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This article was published 6/4/2013 (1179 days ago), so information in it may no longer be current.
WASHINGTON -- North Korea is widely recognized as being years away from perfecting the technology to back up its threats of a pre-emptive strike on the U.S. But some nuclear experts say it might have the know-how to fire a nuclear-tipped missile at South Korea and Japan, which host U.S. military bases.
No one can tell how much technological progress North Korea has made, aside from a few people close to its leadership. And it is highly unlikely Pyongyang would launch such an attack, because the retaliation would be devastating.
The North's third nuclear test on Feb. 12, which prompted the toughest UN Security Council sanctions yet against Pyongyang, is presumed to have advanced its ability to miniaturize a nuclear device. And experts say it's easier to design a nuclear warhead that works on a shorter-range missile than one for an intercontinental missile.
The assessment of David Albright at the Institute for Science and International Security think-tank is that North Korea has the capability to mount a warhead on its Rodong missile, which has a range of 1,280 kilometres and could hit South Korea and most of Japan. But he cautioned in his analysis, published after the latest nuclear test, that it is an uncertain estimate.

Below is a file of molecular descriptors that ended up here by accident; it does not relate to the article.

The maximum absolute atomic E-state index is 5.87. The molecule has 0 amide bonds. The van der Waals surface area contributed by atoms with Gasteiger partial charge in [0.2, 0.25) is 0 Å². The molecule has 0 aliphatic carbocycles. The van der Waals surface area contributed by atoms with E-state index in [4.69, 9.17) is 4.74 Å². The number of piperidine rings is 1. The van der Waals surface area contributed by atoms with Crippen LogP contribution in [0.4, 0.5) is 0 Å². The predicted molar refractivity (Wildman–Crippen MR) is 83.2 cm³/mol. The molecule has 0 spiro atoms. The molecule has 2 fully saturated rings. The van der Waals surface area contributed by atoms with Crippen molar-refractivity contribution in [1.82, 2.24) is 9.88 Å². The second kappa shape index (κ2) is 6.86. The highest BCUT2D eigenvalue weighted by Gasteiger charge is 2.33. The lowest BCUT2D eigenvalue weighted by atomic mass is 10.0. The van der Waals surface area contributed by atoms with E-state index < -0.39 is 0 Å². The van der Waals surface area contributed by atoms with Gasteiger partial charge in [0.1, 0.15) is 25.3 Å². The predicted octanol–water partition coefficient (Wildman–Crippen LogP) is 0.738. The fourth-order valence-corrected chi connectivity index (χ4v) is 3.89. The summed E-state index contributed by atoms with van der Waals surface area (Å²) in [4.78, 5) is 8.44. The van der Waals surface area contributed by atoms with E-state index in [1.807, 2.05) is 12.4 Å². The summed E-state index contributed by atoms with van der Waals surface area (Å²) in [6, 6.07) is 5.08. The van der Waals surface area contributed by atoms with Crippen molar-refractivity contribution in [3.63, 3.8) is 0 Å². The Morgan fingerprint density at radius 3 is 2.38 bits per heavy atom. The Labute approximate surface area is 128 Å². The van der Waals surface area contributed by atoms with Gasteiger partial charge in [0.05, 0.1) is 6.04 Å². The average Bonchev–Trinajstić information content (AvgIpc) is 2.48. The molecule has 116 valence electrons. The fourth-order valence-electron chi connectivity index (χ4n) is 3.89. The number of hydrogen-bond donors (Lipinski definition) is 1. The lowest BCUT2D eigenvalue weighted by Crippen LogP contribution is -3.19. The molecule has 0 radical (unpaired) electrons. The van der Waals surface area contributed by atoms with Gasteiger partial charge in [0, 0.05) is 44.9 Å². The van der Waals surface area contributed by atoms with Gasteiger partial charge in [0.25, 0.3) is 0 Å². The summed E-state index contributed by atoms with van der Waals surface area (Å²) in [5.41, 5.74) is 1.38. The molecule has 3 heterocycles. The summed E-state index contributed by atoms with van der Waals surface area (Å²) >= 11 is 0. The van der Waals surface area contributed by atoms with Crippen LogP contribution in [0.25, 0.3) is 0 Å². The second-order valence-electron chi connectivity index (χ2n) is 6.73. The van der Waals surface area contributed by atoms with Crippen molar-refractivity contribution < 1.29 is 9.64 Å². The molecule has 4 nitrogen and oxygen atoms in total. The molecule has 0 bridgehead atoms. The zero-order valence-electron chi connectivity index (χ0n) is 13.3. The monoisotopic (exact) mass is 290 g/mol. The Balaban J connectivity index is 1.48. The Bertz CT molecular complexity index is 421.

Albright says the experience of Pakistan could serve as precedent. Pakistan bought the Rodong from North Korea after its first flight test in 1993, then adapted and produced it for its own use. Pakistan, which conducted its first nuclear test in 1998, is said to have taken less than 10 years to miniaturize a warhead before that test.
North Korea also obtained technology from the trafficking network of A.Q. Khan, a disgraced pioneer of Pakistan's nuclear program, acquiring centrifuges for enriching uranium. According to the Congressional Research Service, Khan may also have supplied a Chinese-origin nuclear weapon design he provided to Libya and Iran, which could have helped the North in developing a warhead for a ballistic missile.
But Siegfried Hecker of Stanford University, who has visited North Korea seven times and been granted unusual access to its nuclear facilities, is skeptical the North has advanced that far in miniaturization of a nuclear device.
"Nobody outside of a small elite in North Korea knows -- and even they don't know for sure," he wrote in an email. "I agree that we cannot rule it out for one of their shorter-range missiles, but we simply don't know."
"Thanks to A.Q. Khan, they almost certainly have designs for such a device that could fit on some of their short or medium-range missiles," said Hecker, who last visited the North in November 2010. "But it is a long way from having a design and having confidence that you can put a warhead on a missile and have it survive the thermal and mechanical stresses during launch and along its entire trajectory."
The differing opinions underscore a fundamental problem in assessing a country as isolated as North Korea, particularly its weapons programs: Solid proof is tough to come by.
For example, the international community remains in the dark about the latest underground nuclear test. Although it caused a magnitude 5.1 tremor, no gases escaped, and experts say there was no way to evaluate whether a plutonium or uranium device was detonated. That information would help reveal whether North Korea has managed to produce highly enriched uranium.